As a loyal Labour member this is good news, but you are right Tom, no room for complacency – we are still behind after all. But the message is: all is not lost, it’s all to play for, let’s continue to rally round Gordon and the Government and get out and work our butts off between now and the election, whenever it is (and I’d still got for 2010).

    Keep up the good blogging!

  4. Red Eyes

    Bumbling Gordon Brown steered this country straight into the financial mess it is in and now proclaims himself as the only man who can steer us out of it. If he is such a great economist, how come he never saw this coming, whereas others like George Soros did. By the time the chickens come home to roost, I am sure he will be in the USA earning £1 million per month like Tony Bliar.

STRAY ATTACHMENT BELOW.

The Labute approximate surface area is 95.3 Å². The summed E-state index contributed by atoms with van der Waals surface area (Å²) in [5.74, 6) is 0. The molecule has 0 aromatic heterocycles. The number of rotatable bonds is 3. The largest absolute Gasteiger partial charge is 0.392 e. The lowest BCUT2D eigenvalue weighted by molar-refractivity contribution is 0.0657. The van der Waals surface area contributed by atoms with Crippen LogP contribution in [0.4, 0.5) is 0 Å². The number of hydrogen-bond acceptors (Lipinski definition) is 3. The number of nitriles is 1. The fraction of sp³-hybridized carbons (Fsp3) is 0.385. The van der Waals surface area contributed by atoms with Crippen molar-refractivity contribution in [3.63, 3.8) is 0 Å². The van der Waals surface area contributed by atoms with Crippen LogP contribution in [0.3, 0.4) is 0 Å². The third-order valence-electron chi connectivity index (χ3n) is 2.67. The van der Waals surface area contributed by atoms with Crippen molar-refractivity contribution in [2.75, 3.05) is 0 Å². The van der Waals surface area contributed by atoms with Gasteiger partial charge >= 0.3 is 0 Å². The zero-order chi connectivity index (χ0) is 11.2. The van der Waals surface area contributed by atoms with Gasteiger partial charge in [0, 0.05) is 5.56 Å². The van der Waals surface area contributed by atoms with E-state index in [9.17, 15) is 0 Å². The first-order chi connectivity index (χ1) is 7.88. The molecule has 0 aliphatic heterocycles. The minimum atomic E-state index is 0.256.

It is a good thing that due to the dumbing down of education and thinking in this country and the fact that most of your core voters have been imported that you are riding high in the polls.

  5. Chris' Wills

    [Half the working population earns under £23,000. A couple need £11,000 to rise above the poverty threshold – and over a fifth of people fall below, with a third of children born poor.

    Only 10% get paid more than £40,000/year

    nicked from a grauniad article]

    The situation after NuLabors glorious decade and a bit; now with a recession looming it can only get worse.

    I’m stunned that so many get paid so little; 90% of the population get paid less than £40,000/year!!

    That’s before tax.

    Not good at all.

    We really do need to get shot of this incompetent mendacious set of troughers.